By now, I’m sure you’ve heard about the case of the Applebee’s server who was fired for posting a photo of a receipt that had some rude comments from a customer. (If you haven’t, here’s a brief recap.) After news of the firing spread, people took to their computers to voice their disapproval of both Applebee’s and the rude customer, protest the server’s firing, and threaten Applebee’s with boycotts. Applebee’s certainly did itself no favors with how it handled the fiasco, but even so, The Atlantic‘s Conor Friedersdorf found the vitriol directed at the restaurant chain disturbing, and possibly even damaging to its innocent employees:
[R]eading about the tens of thousands of anti-Applebee’s Facebook comments, the disdainful mockery of its social media response, and the many people insisting that they now intend to boycott the restaurant, I can’t help but marvel at the angry digital mob. I’ve already written that I wish the waitress would be rehired. I hope she quickly finds an even better job.
But there are roughly 2,000 Applebee’s locations in the United States. The company employs approximately 28,000 people. As a general matter, do those employees fare better or worse than workers at comparable companies? The vast majority of people raging against it have no clue. For all they know, Applebee’s generally treats its workers with admirable fairness and respect; they’re nevertheless directing maximal, knee-jerk outrage against the national chain for one termination—not a pattern of sexual harassment, or tip skimming by management, or unsafe working conditions, or damaging environmental pollution, but a judgment call about a single employee.
But the anti-Applebee’s rage is arbitrary and out of all proportion to the events that transpired, and that’s problematic for reasons that transcend unfairness to Applebee’s, a chain that could disappear tomorrow without me minding. The extraordinary anger being generated has more to do with the incident’s viralness than the magnitude of the company’s bad behavior. As a result, corporations across America aren’t thinking, “We’d better avoid perpetrating really bad behavior,” they’re thinking, “We’d better avoid any situation that involves our company getting viral publicity.”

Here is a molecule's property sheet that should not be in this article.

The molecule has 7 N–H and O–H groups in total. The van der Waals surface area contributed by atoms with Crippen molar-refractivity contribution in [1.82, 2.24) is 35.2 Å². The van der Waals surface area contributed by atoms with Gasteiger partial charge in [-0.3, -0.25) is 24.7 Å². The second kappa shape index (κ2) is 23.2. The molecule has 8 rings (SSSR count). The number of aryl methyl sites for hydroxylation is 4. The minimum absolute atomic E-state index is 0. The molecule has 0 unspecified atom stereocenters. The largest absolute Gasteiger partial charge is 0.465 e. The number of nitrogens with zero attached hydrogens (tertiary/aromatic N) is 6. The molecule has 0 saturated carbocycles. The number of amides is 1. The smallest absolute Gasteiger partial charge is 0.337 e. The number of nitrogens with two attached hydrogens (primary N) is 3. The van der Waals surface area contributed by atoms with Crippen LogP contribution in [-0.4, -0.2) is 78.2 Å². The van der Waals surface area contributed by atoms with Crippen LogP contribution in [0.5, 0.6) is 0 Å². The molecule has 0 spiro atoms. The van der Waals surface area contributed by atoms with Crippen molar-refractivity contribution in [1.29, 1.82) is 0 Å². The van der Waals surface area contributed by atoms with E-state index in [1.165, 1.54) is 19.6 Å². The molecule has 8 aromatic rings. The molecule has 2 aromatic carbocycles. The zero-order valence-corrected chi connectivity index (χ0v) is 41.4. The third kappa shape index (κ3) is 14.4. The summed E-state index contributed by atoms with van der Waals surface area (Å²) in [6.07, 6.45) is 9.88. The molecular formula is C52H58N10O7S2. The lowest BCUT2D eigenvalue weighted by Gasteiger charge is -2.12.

Or, as Rod Dreher puts it, “[I]t is scary to think about how the digital mob can menace an individual who may have made an indefensible lapse in judgment, as Pastor Bell did.”
The Applebee’s fiasco isn’t the first time that people have used their collective online might to shame, belittle, and beleaguer those who ventured beyond the pale. (Remember Lindsey Stone, the girl who lost her job last year after a photo of her acting disrespectfully at the Tomb of the Unknown Soldier earned the Internet’s ire?)
It’s oh so easy to vent and rant online. We already feel uninhibited due to our perceived anonymity on the Internet, and all it takes is a few keystrokes and mouse clicks to voice our opinion. Add to that a healthy dose of righteous indignation, which is especially prevalent in a situation like that of the Applebee’s customer (a self-proclaimed pastor whose comment was disrespectful and self-righteous).
But perhaps a situation like this, and any other time you want to address a perceived injustice from the comfort of your Facebook account, should also be an opportunity for reflection. Go ahead and post your righteous indignation, but remember that you, too, have probably said or done something that, were you unfortunate enough to have it done in a public forum, would earn similar rage from your fellow netizens.